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The picture may be changing

Australian statistician David Gruen AO said the 2021 Census was conducted at an unprecedented time in the midst of the COVID-19 pandemic.

“Deeper insights on the impacts of COVID-19 will be available in the second release of Census data in October,” Dr Gruen said.

“We expect the second release data will show some very interesting changes and patterns in mobility of the population between Censuses, including employment arrangements, journey to work, occupation, and internal migration.”

While providing an important snapshot in time, a lot has changed since the Census was conducted.

Households have taken on larger mortgages to keep up with soaring property prices5, while rising interest rates and inflation are putting pressure on household budgets.

Data from SQM Research’s latest Distressed Properties Report6 found the number of properties being listed for sale under ‘distressed conditions’ has been rising since the first interest rate rise occurred in May, although still remains less than half that of pre-Covid levels.

As interest rates continue to rise, SQM managing director Louis Christopher said he expects to see distressed listings activity return to levels recorded prior to Covid.

“While it’s likely we will keep reporting rises over the next few months, it is not something I would be overly concerned about unless numbers rise well above 15,000 properties,” Mr Christopher said.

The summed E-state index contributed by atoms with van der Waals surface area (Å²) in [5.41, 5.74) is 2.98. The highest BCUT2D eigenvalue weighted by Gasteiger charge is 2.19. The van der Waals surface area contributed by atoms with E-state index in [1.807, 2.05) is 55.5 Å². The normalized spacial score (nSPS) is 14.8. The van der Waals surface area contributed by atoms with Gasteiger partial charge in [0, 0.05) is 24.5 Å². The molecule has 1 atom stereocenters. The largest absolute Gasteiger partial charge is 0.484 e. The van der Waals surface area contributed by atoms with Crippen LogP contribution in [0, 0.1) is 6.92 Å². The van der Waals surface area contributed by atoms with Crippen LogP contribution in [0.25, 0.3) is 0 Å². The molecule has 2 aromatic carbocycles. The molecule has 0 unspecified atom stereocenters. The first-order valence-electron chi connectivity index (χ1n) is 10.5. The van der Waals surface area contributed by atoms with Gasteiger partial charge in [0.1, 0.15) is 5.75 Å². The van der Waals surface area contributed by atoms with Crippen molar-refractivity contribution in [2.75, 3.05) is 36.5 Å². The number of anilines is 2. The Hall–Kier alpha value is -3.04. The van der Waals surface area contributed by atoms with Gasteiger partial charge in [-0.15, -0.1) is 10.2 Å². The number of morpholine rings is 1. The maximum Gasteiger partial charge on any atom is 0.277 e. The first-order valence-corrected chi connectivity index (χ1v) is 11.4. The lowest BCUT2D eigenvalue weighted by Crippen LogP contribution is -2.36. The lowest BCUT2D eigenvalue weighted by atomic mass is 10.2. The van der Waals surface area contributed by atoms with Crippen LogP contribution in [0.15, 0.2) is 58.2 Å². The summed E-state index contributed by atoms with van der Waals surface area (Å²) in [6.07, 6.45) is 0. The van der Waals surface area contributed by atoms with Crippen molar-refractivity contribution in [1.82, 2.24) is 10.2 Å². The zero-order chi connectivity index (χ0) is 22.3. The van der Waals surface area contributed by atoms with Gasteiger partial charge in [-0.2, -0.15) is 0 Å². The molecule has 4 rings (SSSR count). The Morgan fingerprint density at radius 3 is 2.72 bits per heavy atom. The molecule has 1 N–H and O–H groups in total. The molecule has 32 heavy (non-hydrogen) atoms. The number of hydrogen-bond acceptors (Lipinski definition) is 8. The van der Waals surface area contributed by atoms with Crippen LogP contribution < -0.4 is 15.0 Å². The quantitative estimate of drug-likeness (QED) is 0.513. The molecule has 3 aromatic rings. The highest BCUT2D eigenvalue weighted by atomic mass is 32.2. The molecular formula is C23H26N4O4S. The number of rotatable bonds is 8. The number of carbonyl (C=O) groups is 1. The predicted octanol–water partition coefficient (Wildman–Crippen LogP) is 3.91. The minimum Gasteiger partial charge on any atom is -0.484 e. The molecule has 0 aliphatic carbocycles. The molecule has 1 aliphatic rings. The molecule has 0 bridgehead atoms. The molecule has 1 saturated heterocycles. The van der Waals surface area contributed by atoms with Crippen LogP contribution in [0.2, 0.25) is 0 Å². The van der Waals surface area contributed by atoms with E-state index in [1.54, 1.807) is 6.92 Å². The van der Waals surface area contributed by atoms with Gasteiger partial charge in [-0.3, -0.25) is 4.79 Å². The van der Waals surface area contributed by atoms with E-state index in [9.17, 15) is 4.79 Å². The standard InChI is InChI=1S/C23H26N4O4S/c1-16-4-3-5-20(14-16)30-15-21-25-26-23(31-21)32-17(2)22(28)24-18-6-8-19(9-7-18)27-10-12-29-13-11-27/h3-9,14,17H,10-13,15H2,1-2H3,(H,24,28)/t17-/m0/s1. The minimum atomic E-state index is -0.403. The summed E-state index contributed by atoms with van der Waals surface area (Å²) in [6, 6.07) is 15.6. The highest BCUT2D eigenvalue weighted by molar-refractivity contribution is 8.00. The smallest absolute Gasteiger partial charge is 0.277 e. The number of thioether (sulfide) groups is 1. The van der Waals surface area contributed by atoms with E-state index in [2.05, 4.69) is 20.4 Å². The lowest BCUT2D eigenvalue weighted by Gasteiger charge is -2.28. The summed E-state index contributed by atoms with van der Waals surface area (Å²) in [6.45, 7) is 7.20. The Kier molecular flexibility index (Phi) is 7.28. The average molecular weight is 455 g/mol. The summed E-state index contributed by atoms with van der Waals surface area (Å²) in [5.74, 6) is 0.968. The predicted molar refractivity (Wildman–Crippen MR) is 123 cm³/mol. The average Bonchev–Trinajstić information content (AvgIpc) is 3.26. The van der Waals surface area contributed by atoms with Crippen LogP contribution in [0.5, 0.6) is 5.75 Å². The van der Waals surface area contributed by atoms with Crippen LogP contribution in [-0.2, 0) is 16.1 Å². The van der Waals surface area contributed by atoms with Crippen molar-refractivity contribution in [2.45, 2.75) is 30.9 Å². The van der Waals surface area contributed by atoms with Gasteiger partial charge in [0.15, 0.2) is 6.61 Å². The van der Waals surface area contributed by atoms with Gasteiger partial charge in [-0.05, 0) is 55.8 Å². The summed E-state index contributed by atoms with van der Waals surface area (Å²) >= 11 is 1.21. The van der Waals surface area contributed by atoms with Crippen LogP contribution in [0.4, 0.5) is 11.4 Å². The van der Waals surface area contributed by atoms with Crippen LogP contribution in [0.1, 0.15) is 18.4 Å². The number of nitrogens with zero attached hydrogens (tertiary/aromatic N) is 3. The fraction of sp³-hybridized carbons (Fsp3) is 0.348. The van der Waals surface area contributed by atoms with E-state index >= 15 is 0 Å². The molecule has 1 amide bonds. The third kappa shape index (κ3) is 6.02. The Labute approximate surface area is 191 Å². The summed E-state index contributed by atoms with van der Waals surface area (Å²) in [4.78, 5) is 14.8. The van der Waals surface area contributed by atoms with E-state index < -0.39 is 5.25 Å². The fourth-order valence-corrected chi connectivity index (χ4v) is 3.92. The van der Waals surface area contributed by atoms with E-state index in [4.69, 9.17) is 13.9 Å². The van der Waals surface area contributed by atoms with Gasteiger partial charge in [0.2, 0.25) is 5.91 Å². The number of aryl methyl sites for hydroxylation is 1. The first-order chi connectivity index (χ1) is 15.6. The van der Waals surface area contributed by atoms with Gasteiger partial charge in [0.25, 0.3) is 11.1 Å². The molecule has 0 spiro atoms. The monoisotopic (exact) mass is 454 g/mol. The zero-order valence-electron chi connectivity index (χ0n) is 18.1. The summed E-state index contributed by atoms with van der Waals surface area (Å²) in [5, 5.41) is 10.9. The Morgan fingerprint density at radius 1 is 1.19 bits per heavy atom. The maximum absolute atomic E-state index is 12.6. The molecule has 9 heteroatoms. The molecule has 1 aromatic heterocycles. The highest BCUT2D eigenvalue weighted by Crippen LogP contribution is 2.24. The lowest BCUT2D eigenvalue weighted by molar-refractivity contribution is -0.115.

As of the end of June, SQM said there were 6014 residential properties nationwide selling under distressed conditions – which includes listings with terms such as ‘mortgagee in possession’, ‘urgent’, and ‘bank forced sale’.

AMP chief economist Shane Oliver said high levels of household debt have made the housing sector more vulnerable to interest rate rises7.

“In 1990, there was on average $69 of household debt for every $100 of average household income after tax. Today, it’s $187 of debt for every $100 of after-tax income,” Dr Oliver said.

“The rise in debt means that moves in interest rates are now nearly three times as potent compared to 30 years ago.”

The RBA raised the official cash rate by an extra-large 50 basis points to 1.35% in July, the third hike in a row8.

But elevated levels of household savings and increased home equity should provide a buffer for most households, PropTrack economist Eleanor Creagh said.